In 1980, Sig was appointed as an at-large director on the board of directors of the Santa Clara Valley Water District, now known as Valley Water. He served on the board until 2009. He was a key player in the 1987 merger of the Gavilan Water District in South County with the Santa Clara Valley Water District, which allowed for full integration of all the county’s reservoirs and groundwater facilities.

Sig was a strong advocate for South County’s agricultural community and once said water was the most important issue he dealt with in his political career, said Tony Estremera, the water board’s chair.

“I had the honor and privilege of being his friend and partner on the Valley Water Board of Directors,” he said. “We learned from him and carry forward the responsibility of continuing his service to Santa Clara County.”

Water board director John Varela represents the same South Valley seat Sanchez did. He feels honored to carry on the man’s legacy.

“He was a true champion for water issues in our community, from making sure we stored enough water for the future to protecting Santa Clara County from flooding,” Varela said. “Sig Sanchez was a friend and mentor. His career in public service was an inspiration and we will greatly miss him. His legacy will live on.”

Sig was a charter board member in the 1992 development of the San Luis and Delta-Mendota Water Authority, a joint organization of 32 water and irrigation agencies that contract with the U.S. Bureau of Reclamation for water from the Central Valley Project. He was also instrumental in water importation into Santa Clara County with the board of supervisors, South Bay Aqueduct, water district board, and the San Felipe Project, which brings water from San Luis Reservoir.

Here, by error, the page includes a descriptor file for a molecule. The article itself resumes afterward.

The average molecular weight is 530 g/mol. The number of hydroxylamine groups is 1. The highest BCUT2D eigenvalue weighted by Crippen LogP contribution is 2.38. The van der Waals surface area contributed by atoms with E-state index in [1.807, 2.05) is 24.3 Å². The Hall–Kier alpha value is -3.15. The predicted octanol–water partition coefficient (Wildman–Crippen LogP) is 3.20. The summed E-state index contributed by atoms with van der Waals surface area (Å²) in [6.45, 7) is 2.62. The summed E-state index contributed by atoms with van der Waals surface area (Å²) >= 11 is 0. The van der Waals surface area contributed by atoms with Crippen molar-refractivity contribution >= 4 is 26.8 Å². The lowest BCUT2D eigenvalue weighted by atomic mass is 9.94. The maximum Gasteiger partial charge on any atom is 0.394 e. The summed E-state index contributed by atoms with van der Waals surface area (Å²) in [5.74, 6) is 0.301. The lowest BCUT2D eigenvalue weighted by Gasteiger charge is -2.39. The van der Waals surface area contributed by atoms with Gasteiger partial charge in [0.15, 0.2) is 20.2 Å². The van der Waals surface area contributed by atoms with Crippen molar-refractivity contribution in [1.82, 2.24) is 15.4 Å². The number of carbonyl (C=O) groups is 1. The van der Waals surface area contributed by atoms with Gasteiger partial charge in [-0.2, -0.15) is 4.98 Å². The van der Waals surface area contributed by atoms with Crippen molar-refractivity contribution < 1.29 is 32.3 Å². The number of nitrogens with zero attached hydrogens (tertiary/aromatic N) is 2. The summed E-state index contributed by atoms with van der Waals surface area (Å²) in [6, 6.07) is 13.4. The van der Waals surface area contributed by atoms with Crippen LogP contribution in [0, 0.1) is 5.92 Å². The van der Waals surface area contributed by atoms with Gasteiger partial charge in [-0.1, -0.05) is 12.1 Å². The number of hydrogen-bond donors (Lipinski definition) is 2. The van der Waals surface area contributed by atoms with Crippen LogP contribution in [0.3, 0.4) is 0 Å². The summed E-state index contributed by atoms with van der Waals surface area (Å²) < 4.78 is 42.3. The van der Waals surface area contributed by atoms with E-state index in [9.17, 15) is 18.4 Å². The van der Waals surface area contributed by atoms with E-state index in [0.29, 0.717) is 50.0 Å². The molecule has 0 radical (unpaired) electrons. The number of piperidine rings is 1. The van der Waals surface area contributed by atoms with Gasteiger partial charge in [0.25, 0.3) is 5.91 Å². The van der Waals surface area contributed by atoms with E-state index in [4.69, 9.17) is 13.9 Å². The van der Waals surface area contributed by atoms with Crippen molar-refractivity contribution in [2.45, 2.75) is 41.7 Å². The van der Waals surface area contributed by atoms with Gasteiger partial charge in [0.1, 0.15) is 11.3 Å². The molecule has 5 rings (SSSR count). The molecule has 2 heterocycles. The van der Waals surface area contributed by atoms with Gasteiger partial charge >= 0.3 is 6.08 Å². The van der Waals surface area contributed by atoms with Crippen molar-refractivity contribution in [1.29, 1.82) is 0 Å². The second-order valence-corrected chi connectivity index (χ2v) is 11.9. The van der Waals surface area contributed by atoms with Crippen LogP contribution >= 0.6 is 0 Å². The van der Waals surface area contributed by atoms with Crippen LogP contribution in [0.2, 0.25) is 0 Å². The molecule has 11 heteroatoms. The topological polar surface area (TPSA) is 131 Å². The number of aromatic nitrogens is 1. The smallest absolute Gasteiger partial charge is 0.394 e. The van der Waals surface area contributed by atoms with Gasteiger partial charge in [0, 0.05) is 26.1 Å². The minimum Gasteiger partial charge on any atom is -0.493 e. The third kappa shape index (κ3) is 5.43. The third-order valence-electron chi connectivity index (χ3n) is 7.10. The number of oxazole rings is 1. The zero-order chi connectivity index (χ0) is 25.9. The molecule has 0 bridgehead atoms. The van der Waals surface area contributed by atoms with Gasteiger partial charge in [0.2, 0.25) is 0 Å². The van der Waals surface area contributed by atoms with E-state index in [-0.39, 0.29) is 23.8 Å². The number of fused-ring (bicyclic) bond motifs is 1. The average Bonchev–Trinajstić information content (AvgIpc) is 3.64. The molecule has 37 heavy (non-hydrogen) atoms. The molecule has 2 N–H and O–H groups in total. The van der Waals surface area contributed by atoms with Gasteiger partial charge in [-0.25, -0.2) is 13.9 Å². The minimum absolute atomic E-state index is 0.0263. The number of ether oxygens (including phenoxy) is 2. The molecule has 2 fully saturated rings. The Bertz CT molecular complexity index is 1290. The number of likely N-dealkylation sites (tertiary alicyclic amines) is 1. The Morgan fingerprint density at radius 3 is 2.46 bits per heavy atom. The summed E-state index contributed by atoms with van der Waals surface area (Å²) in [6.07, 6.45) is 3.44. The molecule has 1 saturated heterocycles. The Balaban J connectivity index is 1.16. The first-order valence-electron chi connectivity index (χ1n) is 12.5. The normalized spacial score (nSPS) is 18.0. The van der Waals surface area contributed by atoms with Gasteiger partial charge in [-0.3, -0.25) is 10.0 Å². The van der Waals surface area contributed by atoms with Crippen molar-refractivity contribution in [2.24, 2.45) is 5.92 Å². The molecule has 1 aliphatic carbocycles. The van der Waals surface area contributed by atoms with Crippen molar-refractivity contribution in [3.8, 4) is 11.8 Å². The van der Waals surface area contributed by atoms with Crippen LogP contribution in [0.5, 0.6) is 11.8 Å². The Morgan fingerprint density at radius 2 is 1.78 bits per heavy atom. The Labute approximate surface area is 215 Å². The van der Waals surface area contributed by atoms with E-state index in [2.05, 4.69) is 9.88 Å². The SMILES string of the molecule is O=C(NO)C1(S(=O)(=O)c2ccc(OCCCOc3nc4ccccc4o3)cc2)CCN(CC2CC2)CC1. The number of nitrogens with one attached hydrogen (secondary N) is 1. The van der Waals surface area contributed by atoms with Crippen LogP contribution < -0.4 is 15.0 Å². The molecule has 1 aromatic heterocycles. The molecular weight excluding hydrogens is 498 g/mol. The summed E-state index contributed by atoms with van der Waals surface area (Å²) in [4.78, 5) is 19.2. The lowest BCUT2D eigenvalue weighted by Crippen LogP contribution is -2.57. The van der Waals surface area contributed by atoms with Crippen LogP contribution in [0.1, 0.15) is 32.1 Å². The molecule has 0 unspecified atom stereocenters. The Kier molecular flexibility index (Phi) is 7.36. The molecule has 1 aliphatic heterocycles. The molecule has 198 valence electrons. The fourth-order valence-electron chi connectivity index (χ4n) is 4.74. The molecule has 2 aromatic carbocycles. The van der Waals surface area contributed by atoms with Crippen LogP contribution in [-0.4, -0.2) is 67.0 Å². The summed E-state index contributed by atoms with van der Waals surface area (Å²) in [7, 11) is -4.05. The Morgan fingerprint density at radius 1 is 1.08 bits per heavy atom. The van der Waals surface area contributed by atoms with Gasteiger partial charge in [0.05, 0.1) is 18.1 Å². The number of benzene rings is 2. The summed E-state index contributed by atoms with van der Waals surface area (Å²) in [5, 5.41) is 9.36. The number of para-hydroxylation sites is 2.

Sanchez considered retiring from public service many times and even followed through with it once after four terms as a county supervisor. Then he joined the water district board. At 89 as chair of the Santa Clara Valley Water District, Sanchez vowed that year would be his last as an elected official. During his 57 years of public service, Sanchez made it a personal rule to never leave his office without returning every phone call.

In recognition of his longtime leadership, in 1991 he was inducted into the Gilroy Hall of Fame.

When Sanchez was honored as Gilroy’s 2013 Man of the Year, Lofgren placed in the Congressional Record a statement of the man’s accomplishments to mark the occasion, remarking: “The community is very fortunate to have benefited from his dedication, commitment, and advocacy.”

In the video presentation, Sanchez said of his political career: “What I’ve done in government is that I’ve always enjoyed helping people, especially people who were not knowledgeable about the process.”

An outdoor memorial service will be held Saturday, Feb. 13, at St. Mary Church in Gilroy.

Marty Cheek